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Tewitfield Locks
Tewitfield, near Carnforth, Lancashire
Tewitfield Locks
associated engineer
John Rennie snr
William Crosley Jnr
date  1817 - 1819
era  Georgian  |  category  Locks  |  reference  SD519738
ICE reference number  HEW 395
photo  Paul Dunkerley / ICE R&D Fund
The Lancaster Canal is a ‘contour’ canal that rises only 23m over its entire length of 92km. The rise is concentrated in a single flight of eight locks at Tewitfield, near the boundaries of Lancashire and Cumbria.
The canal was authorised by an Act of Parliament in 1792. It was to run from Kendal in Cumbria to Westhoughton near Wigan outside Manchester, providing a transport route for Lancashire coal to the north and for agricultural produce south to the major city centres in the centre of the country.
It was constructed in two sections. Preston to Tewitfield was completed in 1797, including the aqueduct over the River Lune and the tramway over the River Ribble. The second section, from Tewitfield to Kendal, includes the Tewitfield Locks, Sedgewick Aqueduct and Hinchester Tunnel. This section opened in 1819.
The lock flight consists of eight locks, each about 26m long and 4.9m wide. The flight is spread over about three quarters of a kilometer, raising the canal 23m, as mentioned. Bridge 140, a small stone farm access bridge, spans the southern end of Lock 5.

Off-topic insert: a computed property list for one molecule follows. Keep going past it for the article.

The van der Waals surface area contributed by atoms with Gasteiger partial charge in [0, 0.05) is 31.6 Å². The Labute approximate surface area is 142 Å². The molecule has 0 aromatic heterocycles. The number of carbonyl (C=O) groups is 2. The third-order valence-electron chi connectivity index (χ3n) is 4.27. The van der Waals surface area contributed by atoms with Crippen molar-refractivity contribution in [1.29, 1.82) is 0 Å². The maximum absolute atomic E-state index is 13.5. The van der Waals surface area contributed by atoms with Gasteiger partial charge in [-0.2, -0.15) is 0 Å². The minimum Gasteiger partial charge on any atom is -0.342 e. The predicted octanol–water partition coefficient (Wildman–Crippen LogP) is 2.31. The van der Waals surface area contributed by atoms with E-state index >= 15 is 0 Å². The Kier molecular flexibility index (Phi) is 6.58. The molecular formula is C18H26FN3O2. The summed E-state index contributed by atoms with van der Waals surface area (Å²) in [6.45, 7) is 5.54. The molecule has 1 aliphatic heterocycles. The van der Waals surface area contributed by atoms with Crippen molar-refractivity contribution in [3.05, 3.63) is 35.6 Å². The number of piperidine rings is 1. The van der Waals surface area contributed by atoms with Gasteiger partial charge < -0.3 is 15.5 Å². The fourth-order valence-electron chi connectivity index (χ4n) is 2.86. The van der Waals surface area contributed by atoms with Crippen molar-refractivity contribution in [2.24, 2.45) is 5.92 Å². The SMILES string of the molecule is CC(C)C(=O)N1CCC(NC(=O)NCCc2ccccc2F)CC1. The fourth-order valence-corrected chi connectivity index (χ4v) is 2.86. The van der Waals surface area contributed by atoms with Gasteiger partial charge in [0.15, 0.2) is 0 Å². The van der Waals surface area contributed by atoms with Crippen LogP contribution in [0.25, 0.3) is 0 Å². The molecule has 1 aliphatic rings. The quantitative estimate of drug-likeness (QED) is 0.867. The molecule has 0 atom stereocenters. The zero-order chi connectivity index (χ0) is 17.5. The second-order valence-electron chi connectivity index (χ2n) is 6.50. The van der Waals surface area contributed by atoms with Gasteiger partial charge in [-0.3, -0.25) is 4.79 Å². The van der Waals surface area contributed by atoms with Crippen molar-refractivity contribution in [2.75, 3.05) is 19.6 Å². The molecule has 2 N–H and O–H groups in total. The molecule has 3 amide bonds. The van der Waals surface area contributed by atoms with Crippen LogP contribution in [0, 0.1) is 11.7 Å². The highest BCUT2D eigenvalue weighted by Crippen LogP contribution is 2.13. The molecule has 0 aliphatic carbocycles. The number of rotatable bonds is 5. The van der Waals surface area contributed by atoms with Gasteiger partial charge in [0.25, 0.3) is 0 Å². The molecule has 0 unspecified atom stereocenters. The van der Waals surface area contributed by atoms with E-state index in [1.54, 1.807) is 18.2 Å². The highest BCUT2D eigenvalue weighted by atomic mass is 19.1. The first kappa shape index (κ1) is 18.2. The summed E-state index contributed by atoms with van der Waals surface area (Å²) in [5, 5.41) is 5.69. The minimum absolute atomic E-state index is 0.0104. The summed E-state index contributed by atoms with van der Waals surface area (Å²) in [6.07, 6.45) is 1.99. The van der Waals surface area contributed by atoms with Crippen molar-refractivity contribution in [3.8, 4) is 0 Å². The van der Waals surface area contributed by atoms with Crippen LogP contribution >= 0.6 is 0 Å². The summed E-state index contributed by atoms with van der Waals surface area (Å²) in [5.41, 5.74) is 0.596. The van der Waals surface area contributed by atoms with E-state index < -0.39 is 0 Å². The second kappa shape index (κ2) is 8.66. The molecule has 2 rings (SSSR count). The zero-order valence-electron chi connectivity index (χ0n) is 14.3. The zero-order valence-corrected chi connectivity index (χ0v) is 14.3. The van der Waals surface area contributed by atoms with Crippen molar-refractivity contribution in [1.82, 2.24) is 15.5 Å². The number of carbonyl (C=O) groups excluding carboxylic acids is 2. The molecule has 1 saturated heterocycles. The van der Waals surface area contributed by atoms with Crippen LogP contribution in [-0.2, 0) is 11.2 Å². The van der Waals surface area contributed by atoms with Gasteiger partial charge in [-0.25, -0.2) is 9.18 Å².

The engineer for the Lancaster Canal, and therefore Tewitfield Locks, was John Rennie senior. William Crosley acted as his assistant, taking over as resident engineer for the northern section from 1817 to 1819, and supervising the rest of the canal works after 1920.
Various alterations have been made to the lock flight. The sides of the canal between Locks 7 and 8 were filled in and concrete laid to make sloping sides. In 1942, use of the locks ceased. The sets of timber gates were removed and weirs made at the northern end of each lock. A set of original gates is preserved near Lock 8. Culverts and channels to the east of each lock act as overflows.
Although the major structures on the Tewitfield to Kendal section still exist, the building of an overbridge and embankments as part of the M6 motorway resulted in its closure in 1968. This northern part of Lancaster Canal now acts as a feeder from Killington Lake to the southern section.
Contractor: John Pinkerton & John Murray
Research: PD and PJD
reference sources   CEH NorthBDCE 1

Tewitfield Locks